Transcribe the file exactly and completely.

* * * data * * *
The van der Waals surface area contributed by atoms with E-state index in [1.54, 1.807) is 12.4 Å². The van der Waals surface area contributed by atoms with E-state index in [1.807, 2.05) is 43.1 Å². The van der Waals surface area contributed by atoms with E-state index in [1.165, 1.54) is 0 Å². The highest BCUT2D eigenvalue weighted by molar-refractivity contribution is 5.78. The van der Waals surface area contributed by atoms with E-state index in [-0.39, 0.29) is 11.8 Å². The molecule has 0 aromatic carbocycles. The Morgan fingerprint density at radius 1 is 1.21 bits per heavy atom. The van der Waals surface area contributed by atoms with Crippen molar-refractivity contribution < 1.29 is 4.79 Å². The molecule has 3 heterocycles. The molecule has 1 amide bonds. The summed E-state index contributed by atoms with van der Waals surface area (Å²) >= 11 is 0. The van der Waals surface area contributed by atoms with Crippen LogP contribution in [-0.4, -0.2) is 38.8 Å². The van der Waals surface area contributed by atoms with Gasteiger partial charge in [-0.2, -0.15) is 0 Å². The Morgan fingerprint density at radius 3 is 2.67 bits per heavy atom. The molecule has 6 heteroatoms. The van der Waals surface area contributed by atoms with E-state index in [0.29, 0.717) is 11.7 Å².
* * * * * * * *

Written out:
The van der Waals surface area contributed by atoms with E-state index in [1.54, 1.807) is 12.4 Å². The van der Waals surface area contributed by atoms with E-state index in [1.807, 2.05) is 43.1 Å². The van der Waals surface area contributed by atoms with E-state index in [1.165, 1.54) is 0 Å². The highest BCUT2D eigenvalue weighted by molar-refractivity contribution is 5.78. The van der Waals surface area contributed by atoms with E-state index in [-0.39, 0.29) is 11.8 Å². The molecule has 0 aromatic carbocycles. The Morgan fingerprint density at radius 1 is 1.21 bits per heavy atom. The van der Waals surface area contributed by atoms with Crippen molar-refractivity contribution < 1.29 is 4.79 Å². The molecule has 3 heterocycles. The molecule has 1 amide bonds. The summed E-state index contributed by atoms with van der Waals surface area (Å²) >= 11 is 0. The van der Waals surface area contributed by atoms with Crippen LogP contribution in [-0.4, -0.2) is 38.8 Å². The van der Waals surface area contributed by atoms with Gasteiger partial charge in [-0.2, -0.15) is 0 Å². The Morgan fingerprint density at radius 3 is 2.67 bits per heavy atom. The molecule has 6 heteroatoms. The van der Waals surface area contributed by atoms with E-state index in [0.29, 0.717) is 11.7 Å².